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Monday, 29 November 2010

Turkish town's zesty festie


Orange, clementine, tangerine? What is the difference? I’m not quite sure; I think it is all down to where it is coming from. We need them for Vitamin C, for potpourri but it turns out it can be used for a whole lot more.

No wonder the Turkish town of Seferishisar is holding a tangerine festival; it started on Sunday and is part of the Town’s initiative to promote the district’s agricultural mainstay. Sunday was mainly for entertainment activities and today the organizers will host two panels on tangerine cultivation as well as marketing and sales strategies for the fruit.
Tangerines come in different types;

Clementine - the most popular variety of tangerine, it contains very few seeds and has a glossy, dark orange peel. Clementines are often sold with the leaves attached. They are in season from mid-November to January.

Dancy - they have a dark red-orange thin peel, a fairly large number of seeds and an excellent tart-sweet flavour. They are in season from mid-December to January.

Fairchild - known for their easy to peel "zipper skin," Fairchild tangerines are one of the earliest varieties, available from mid-October to January.

Honey - also known as Murcott or Honey Mandarin, this variety has a thin skin, many seeds, and is very sweet and juicy. They are in season from January through April.

Minneola Tangelo - this is a cross between a tangerine and a pomelo (a type of grapefruit). Tangelos have a characteristic knob on one end where the stem grows, and a dark orange colour. They are in season from January to April.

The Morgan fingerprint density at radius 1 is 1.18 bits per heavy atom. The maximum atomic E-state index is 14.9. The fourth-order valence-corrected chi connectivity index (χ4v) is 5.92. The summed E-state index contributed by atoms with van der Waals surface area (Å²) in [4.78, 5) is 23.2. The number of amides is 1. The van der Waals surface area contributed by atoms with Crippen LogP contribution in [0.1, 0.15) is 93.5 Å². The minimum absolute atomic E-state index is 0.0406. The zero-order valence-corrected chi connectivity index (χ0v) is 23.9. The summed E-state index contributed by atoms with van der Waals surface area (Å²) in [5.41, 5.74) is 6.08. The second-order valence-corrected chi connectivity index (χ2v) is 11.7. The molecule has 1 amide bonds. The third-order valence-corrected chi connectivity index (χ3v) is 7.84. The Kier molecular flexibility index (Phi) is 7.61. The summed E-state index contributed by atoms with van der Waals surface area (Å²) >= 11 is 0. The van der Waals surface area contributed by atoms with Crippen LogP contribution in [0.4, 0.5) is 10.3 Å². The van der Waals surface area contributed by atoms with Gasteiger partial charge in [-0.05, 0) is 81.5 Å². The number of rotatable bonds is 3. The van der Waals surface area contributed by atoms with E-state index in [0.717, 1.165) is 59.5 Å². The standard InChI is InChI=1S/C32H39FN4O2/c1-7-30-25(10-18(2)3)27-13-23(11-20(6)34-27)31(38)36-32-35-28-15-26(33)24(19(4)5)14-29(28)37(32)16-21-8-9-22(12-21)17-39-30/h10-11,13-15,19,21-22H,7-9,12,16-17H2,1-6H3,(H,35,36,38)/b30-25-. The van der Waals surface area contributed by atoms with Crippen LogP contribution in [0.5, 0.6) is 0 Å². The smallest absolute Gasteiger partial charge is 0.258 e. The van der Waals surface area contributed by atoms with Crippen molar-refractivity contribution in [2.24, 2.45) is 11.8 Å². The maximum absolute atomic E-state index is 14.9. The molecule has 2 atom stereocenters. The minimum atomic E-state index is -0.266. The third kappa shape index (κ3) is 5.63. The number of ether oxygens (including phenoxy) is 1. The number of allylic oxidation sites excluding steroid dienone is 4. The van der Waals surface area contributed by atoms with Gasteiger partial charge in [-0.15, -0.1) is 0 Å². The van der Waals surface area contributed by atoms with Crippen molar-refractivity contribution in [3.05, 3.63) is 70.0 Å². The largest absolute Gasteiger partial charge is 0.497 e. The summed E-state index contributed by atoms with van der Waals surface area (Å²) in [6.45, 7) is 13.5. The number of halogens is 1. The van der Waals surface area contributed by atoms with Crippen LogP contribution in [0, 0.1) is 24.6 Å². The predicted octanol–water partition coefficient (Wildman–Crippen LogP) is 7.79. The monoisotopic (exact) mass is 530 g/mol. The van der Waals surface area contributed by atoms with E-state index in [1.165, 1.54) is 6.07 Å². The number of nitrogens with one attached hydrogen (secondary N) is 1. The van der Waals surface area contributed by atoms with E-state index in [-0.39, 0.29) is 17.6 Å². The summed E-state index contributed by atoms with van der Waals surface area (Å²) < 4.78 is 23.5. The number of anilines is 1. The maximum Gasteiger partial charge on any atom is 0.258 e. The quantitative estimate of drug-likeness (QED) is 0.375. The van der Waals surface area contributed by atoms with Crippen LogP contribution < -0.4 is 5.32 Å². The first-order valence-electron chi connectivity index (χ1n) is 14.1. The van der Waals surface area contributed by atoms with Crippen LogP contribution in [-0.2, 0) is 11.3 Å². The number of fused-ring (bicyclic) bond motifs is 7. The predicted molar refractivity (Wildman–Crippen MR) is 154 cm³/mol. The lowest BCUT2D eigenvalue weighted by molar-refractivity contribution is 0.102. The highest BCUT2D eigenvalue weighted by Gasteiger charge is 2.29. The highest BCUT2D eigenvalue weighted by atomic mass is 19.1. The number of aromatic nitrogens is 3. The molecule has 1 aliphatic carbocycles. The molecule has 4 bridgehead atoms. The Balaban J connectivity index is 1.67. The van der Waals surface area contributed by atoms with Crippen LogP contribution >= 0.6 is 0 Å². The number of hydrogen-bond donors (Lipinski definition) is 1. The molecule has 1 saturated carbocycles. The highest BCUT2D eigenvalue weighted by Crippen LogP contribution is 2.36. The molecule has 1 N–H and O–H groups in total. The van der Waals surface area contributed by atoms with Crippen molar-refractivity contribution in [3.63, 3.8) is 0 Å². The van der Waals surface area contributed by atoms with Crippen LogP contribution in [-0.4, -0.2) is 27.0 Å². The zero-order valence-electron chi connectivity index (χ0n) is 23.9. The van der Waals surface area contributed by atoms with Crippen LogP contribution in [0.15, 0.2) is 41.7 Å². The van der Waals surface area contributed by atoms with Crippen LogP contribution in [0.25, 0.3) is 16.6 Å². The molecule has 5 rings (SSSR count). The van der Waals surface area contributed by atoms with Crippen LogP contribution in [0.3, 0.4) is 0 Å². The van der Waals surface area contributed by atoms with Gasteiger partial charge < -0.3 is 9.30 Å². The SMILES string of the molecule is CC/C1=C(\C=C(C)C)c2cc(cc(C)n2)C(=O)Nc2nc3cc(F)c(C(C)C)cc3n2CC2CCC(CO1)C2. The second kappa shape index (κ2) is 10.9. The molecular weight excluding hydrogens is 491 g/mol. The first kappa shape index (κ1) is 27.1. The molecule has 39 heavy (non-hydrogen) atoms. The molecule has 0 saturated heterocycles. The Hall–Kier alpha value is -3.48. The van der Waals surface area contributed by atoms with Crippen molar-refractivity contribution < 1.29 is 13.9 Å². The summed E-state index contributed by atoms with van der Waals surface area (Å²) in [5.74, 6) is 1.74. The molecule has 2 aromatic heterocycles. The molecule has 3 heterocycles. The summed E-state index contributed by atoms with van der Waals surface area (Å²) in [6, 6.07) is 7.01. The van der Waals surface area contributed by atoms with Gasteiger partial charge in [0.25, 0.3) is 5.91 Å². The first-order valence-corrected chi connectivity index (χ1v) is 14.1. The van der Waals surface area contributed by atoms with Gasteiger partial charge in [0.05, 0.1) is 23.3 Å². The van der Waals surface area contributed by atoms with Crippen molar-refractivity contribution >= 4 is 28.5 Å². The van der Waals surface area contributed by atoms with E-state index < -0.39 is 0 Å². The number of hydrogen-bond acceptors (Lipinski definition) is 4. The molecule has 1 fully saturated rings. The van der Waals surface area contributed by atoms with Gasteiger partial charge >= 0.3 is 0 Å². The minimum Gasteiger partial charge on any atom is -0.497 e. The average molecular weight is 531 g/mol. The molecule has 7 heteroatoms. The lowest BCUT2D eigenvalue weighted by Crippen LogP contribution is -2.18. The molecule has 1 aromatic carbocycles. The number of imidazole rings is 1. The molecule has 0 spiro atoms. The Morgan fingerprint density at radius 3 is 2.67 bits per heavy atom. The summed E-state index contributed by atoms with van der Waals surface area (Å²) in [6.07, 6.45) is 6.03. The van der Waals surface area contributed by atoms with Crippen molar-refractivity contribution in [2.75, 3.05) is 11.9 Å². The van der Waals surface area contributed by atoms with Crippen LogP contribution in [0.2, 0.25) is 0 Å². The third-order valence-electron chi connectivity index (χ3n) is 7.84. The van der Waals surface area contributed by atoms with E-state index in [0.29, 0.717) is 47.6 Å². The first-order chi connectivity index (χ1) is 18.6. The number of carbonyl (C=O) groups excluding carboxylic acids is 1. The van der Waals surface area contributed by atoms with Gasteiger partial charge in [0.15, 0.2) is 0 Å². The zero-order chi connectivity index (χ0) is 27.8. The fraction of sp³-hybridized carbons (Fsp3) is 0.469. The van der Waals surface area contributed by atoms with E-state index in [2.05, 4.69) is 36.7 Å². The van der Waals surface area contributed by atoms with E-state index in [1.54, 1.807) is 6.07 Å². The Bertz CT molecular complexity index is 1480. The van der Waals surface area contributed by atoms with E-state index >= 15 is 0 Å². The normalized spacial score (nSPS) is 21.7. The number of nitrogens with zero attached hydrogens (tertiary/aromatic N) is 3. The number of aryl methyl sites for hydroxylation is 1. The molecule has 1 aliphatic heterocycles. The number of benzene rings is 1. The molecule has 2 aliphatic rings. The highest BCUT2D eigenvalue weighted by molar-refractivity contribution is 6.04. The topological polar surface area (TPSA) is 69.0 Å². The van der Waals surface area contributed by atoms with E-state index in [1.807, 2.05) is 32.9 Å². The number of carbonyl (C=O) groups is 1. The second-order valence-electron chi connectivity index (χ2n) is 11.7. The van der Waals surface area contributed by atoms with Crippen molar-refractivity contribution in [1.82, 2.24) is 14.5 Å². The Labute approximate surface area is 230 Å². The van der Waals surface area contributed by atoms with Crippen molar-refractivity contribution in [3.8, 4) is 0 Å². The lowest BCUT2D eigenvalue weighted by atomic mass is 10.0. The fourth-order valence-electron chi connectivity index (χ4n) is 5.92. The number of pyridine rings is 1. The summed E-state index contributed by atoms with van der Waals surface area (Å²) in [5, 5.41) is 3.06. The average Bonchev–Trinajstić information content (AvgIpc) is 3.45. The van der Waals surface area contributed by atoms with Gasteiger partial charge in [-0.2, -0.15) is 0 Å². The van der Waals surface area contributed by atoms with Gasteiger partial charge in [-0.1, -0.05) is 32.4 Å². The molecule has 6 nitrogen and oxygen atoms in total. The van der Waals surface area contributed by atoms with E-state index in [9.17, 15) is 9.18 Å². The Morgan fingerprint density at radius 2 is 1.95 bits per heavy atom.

Royal Mandarin - also known as Temples, these are tangors, a cross between a tangerine and an orange. They are larger than other varieties of tangerines, and their tart-sweet taste is closer to that of an orange. They have very few or no seeds and are available from mid-January to mid-March.

Satsuma - Satsumas have a lighter coloured orange peel and bright orange flesh. They are less acidic than some of the other varieties, and are often sold in cans as Mandarin oranges. They are available from mid-October to the end of December.

Tangerine’s health benefits are many, they are an excellent source of vitamins A, C and dietary fiber; they also contain calcium, iron, folic acid, potassium, and vitamins B1, B2 and B6.

It is also used in many dishes and desserts like tangerine duck, tangerine chicken, coleslaw, fruit salads, green salads, fondues, sauces and glazes for cakes and sweet breads, chutney and salsa. Tangerine juice and zest can be also added to soups
So what else are can be made out of a tangerine? Check out this cool video below….

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